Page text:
Chronic renal failure is the most common cause of stable chronic metabolic acidosis observed by the internist. So-called uremic acidosis has been believed to develop only in the later stages of progressive renal disease, when the serum creatinine level has risen above 4 mg/dL.1 Now Dr Widmer and associates tell us, in this issue of the Archives (see p 1099), that a slight but important rise in serum chloride level (4 mEq/L) and fall in serum bicarbonate level (6 mEq/L), with no change in anion gap, occurs early in chronic renal failure, when the serum creatinine level is in the range of 2 to 4 mg/dL. This non-anion gap, hyperchloremic metabolic acidosis was not, in contrast to the "clinical impression" held by some of us,2 a marker of tubulointerstitial, as compared with primary glomerular, disease.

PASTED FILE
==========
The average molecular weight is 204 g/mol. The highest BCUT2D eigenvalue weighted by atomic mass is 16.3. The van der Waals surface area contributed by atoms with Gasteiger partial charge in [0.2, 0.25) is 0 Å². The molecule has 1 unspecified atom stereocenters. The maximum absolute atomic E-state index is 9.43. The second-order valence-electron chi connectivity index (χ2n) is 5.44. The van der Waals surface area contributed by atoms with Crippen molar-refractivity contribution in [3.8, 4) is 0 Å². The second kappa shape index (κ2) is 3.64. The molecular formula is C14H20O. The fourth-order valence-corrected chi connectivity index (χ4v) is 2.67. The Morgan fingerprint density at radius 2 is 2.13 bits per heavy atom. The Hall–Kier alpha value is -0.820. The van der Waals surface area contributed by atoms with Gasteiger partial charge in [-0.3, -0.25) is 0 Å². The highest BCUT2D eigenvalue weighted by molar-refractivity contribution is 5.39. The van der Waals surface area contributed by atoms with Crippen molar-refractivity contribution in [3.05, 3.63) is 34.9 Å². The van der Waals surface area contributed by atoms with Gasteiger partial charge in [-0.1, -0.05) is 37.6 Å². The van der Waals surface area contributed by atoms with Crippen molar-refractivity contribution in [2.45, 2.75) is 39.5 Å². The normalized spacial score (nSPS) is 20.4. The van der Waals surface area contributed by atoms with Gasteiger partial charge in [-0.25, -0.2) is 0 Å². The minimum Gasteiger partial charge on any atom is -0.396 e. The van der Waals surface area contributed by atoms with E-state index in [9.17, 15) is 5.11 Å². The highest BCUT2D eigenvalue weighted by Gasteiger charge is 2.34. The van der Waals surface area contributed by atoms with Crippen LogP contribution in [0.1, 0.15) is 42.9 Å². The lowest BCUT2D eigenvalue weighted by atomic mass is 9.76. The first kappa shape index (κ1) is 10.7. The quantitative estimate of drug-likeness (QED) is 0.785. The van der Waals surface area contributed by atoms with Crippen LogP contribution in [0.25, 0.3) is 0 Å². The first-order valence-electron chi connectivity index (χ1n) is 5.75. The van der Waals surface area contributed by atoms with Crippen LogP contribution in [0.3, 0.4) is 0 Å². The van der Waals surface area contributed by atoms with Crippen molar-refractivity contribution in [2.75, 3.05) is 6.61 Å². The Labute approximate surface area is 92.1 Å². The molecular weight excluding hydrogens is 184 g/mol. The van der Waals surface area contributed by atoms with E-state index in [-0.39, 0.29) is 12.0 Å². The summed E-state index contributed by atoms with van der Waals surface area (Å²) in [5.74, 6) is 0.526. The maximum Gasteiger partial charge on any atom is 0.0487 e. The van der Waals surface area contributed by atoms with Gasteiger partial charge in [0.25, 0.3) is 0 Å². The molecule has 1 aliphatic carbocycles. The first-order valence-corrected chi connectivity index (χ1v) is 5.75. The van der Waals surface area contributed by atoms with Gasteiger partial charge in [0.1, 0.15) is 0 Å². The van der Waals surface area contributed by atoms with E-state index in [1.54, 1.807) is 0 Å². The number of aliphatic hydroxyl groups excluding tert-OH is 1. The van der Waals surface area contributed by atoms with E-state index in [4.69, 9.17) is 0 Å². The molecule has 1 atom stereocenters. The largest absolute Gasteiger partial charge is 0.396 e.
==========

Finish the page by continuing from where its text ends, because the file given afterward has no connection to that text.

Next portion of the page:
These findings are most interesting but must be regarded as preliminary and requiring
Luke RG. Serum Chloride and Bicarbonate Levels in Chronic Renal Failure. Arch Intern Med. 1979;139(10):1091–1092. doi:10.1001/archinte.1979.03630470013006
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